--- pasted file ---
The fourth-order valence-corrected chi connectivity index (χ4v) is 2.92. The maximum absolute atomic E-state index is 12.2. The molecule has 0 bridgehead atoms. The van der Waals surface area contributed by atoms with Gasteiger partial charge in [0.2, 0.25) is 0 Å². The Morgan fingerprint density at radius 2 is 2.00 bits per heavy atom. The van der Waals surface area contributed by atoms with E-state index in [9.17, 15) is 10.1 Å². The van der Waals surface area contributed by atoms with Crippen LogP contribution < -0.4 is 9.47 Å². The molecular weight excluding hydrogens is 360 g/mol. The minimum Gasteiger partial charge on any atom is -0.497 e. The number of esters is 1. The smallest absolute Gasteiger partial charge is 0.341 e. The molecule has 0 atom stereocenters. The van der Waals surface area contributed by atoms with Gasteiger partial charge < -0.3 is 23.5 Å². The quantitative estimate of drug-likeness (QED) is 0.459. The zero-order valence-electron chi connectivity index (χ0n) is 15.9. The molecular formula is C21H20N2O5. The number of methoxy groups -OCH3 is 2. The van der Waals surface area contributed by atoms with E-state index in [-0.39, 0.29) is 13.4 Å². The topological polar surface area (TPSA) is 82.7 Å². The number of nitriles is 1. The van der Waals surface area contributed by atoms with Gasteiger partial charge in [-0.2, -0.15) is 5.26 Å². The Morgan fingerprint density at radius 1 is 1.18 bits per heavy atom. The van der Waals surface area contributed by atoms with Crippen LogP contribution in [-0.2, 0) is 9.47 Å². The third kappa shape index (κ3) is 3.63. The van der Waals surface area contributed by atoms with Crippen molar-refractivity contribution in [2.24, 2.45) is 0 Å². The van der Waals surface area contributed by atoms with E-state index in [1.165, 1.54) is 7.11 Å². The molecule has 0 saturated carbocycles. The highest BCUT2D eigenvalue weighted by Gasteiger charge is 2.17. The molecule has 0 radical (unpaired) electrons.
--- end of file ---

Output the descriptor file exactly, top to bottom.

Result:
The fourth-order valence-corrected chi connectivity index (χ4v) is 2.92. The maximum absolute atomic E-state index is 12.2. The molecule has 0 bridgehead atoms. The van der Waals surface area contributed by atoms with Gasteiger partial charge in [0.2, 0.25) is 0 Å². The Morgan fingerprint density at radius 2 is 2.00 bits per heavy atom. The van der Waals surface area contributed by atoms with E-state index in [9.17, 15) is 10.1 Å². The van der Waals surface area contributed by atoms with Crippen LogP contribution < -0.4 is 9.47 Å². The molecular weight excluding hydrogens is 360 g/mol. The minimum Gasteiger partial charge on any atom is -0.497 e. The number of esters is 1. The smallest absolute Gasteiger partial charge is 0.341 e. The molecule has 0 atom stereocenters. The van der Waals surface area contributed by atoms with Gasteiger partial charge < -0.3 is 23.5 Å². The quantitative estimate of drug-likeness (QED) is 0.459. The zero-order valence-electron chi connectivity index (χ0n) is 15.9. The molecular formula is C21H20N2O5. The number of methoxy groups -OCH3 is 2. The van der Waals surface area contributed by atoms with E-state index in [-0.39, 0.29) is 13.4 Å². The topological polar surface area (TPSA) is 82.7 Å². The number of nitriles is 1. The van der Waals surface area contributed by atoms with Gasteiger partial charge in [-0.2, -0.15) is 5.26 Å². The Morgan fingerprint density at radius 1 is 1.18 bits per heavy atom. The van der Waals surface area contributed by atoms with Crippen LogP contribution in [-0.2, 0) is 9.47 Å². The third kappa shape index (κ3) is 3.63. The van der Waals surface area contributed by atoms with Crippen molar-refractivity contribution in [2.24, 2.45) is 0 Å². The van der Waals surface area contributed by atoms with E-state index in [1.165, 1.54) is 7.11 Å². The molecule has 0 saturated carbocycles. The highest BCUT2D eigenvalue weighted by Gasteiger charge is 2.17. The molecule has 0 radical (unpaired) electrons.